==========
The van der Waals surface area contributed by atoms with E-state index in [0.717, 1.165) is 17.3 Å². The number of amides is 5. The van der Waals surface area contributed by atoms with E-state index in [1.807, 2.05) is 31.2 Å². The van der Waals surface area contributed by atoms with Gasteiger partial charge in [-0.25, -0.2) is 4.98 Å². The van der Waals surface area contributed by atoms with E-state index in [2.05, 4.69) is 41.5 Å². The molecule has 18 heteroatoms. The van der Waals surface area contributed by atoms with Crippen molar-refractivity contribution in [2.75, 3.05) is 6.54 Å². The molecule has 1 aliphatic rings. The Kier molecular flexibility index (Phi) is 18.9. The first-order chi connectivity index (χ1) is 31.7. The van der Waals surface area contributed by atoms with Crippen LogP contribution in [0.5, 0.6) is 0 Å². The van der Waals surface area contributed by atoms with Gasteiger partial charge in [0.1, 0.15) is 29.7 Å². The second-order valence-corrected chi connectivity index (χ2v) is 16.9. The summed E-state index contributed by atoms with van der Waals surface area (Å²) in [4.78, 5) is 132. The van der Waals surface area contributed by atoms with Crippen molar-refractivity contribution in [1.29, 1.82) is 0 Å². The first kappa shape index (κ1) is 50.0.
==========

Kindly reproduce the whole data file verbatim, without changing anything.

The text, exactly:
The van der Waals surface area contributed by atoms with E-state index in [0.717, 1.165) is 17.3 Å². The number of amides is 5. The van der Waals surface area contributed by atoms with E-state index in [1.807, 2.05) is 31.2 Å². The van der Waals surface area contributed by atoms with Gasteiger partial charge in [-0.25, -0.2) is 4.98 Å². The van der Waals surface area contributed by atoms with E-state index in [2.05, 4.69) is 41.5 Å². The molecule has 18 heteroatoms. The van der Waals surface area contributed by atoms with Crippen molar-refractivity contribution in [2.75, 3.05) is 6.54 Å². The molecule has 1 aliphatic rings. The Kier molecular flexibility index (Phi) is 18.9. The first-order chi connectivity index (χ1) is 31.7. The van der Waals surface area contributed by atoms with Crippen LogP contribution in [0.5, 0.6) is 0 Å². The van der Waals surface area contributed by atoms with Gasteiger partial charge in [0.1, 0.15) is 29.7 Å². The second-order valence-corrected chi connectivity index (χ2v) is 16.9. The summed E-state index contributed by atoms with van der Waals surface area (Å²) in [4.78, 5) is 132. The van der Waals surface area contributed by atoms with Crippen molar-refractivity contribution in [1.29, 1.82) is 0 Å². The first kappa shape index (κ1) is 50.0.